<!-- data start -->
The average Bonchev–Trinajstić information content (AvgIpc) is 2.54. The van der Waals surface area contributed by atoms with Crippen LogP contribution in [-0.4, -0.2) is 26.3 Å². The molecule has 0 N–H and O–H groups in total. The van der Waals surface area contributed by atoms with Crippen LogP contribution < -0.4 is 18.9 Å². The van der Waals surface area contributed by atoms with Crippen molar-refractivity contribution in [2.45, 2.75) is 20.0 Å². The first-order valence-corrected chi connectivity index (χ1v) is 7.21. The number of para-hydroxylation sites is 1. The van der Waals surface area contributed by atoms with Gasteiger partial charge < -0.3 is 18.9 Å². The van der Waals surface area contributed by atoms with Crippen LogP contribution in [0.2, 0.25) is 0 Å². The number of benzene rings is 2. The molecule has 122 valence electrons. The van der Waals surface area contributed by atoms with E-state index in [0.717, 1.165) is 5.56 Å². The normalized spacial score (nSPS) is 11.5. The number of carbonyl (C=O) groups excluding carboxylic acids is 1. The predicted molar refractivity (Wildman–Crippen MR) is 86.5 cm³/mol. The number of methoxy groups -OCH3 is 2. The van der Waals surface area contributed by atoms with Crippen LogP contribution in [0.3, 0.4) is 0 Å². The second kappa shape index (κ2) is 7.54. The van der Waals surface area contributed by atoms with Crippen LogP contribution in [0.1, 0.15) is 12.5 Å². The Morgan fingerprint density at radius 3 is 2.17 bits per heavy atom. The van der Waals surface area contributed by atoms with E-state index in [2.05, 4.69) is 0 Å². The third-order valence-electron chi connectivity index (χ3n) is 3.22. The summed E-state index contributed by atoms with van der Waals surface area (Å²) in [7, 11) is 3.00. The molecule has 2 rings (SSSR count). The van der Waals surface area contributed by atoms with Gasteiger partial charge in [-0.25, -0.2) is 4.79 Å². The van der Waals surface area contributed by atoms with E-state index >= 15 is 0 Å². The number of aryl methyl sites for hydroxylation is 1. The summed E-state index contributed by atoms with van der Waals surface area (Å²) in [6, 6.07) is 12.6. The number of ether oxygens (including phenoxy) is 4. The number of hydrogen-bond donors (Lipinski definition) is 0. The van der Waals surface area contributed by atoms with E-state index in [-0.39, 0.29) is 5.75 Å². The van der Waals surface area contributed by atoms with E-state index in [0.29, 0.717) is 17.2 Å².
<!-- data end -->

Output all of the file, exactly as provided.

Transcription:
The average Bonchev–Trinajstić information content (AvgIpc) is 2.54. The van der Waals surface area contributed by atoms with Crippen LogP contribution in [-0.4, -0.2) is 26.3 Å². The molecule has 0 N–H and O–H groups in total. The van der Waals surface area contributed by atoms with Crippen LogP contribution < -0.4 is 18.9 Å². The van der Waals surface area contributed by atoms with Crippen molar-refractivity contribution in [2.45, 2.75) is 20.0 Å². The first-order valence-corrected chi connectivity index (χ1v) is 7.21. The number of para-hydroxylation sites is 1. The van der Waals surface area contributed by atoms with Gasteiger partial charge < -0.3 is 18.9 Å². The van der Waals surface area contributed by atoms with Crippen LogP contribution in [0.2, 0.25) is 0 Å². The number of benzene rings is 2. The molecule has 122 valence electrons. The van der Waals surface area contributed by atoms with E-state index in [0.717, 1.165) is 5.56 Å². The normalized spacial score (nSPS) is 11.5. The number of carbonyl (C=O) groups excluding carboxylic acids is 1. The predicted molar refractivity (Wildman–Crippen MR) is 86.5 cm³/mol. The number of methoxy groups -OCH3 is 2. The van der Waals surface area contributed by atoms with Crippen LogP contribution in [0.3, 0.4) is 0 Å². The second kappa shape index (κ2) is 7.54. The van der Waals surface area contributed by atoms with Crippen LogP contribution in [0.1, 0.15) is 12.5 Å². The Morgan fingerprint density at radius 3 is 2.17 bits per heavy atom. The van der Waals surface area contributed by atoms with E-state index in [2.05, 4.69) is 0 Å². The third-order valence-electron chi connectivity index (χ3n) is 3.22. The summed E-state index contributed by atoms with van der Waals surface area (Å²) in [7, 11) is 3.00. The molecule has 2 rings (SSSR count). The van der Waals surface area contributed by atoms with Gasteiger partial charge in [-0.25, -0.2) is 4.79 Å². The van der Waals surface area contributed by atoms with E-state index >= 15 is 0 Å². The number of aryl methyl sites for hydroxylation is 1. The summed E-state index contributed by atoms with van der Waals surface area (Å²) in [6, 6.07) is 12.6. The number of ether oxygens (including phenoxy) is 4. The number of hydrogen-bond donors (Lipinski definition) is 0. The van der Waals surface area contributed by atoms with E-state index in [-0.39, 0.29) is 5.75 Å². The van der Waals surface area contributed by atoms with E-state index in [0.29, 0.717) is 17.2 Å².